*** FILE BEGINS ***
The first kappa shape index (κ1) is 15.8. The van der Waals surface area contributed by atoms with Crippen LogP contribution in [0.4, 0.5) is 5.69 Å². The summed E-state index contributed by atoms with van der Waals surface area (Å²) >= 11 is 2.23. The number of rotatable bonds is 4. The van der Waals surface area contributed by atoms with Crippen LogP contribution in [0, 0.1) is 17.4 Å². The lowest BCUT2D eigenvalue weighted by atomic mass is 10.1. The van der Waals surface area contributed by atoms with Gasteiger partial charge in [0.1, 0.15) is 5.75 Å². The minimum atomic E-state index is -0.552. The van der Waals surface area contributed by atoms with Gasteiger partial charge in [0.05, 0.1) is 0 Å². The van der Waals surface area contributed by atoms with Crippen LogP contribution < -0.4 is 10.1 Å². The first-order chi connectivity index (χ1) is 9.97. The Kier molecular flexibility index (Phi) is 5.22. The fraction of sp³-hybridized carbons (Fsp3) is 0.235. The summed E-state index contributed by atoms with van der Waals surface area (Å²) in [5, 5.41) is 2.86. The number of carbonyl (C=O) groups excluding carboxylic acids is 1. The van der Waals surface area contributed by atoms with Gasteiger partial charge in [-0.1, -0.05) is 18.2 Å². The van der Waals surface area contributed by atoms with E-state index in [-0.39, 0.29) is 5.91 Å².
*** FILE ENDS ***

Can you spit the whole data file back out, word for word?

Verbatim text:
The first kappa shape index (κ1) is 15.8. The van der Waals surface area contributed by atoms with Crippen LogP contribution in [0.4, 0.5) is 5.69 Å². The summed E-state index contributed by atoms with van der Waals surface area (Å²) >= 11 is 2.23. The number of rotatable bonds is 4. The van der Waals surface area contributed by atoms with Crippen LogP contribution in [0, 0.1) is 17.4 Å². The lowest BCUT2D eigenvalue weighted by atomic mass is 10.1. The van der Waals surface area contributed by atoms with Gasteiger partial charge in [0.1, 0.15) is 5.75 Å². The minimum atomic E-state index is -0.552. The van der Waals surface area contributed by atoms with Gasteiger partial charge in [0.05, 0.1) is 0 Å². The van der Waals surface area contributed by atoms with Crippen LogP contribution < -0.4 is 10.1 Å². The first-order chi connectivity index (χ1) is 9.97. The Kier molecular flexibility index (Phi) is 5.22. The fraction of sp³-hybridized carbons (Fsp3) is 0.235. The summed E-state index contributed by atoms with van der Waals surface area (Å²) in [5, 5.41) is 2.86. The number of carbonyl (C=O) groups excluding carboxylic acids is 1. The van der Waals surface area contributed by atoms with Gasteiger partial charge in [-0.1, -0.05) is 18.2 Å². The van der Waals surface area contributed by atoms with E-state index in [-0.39, 0.29) is 5.91 Å².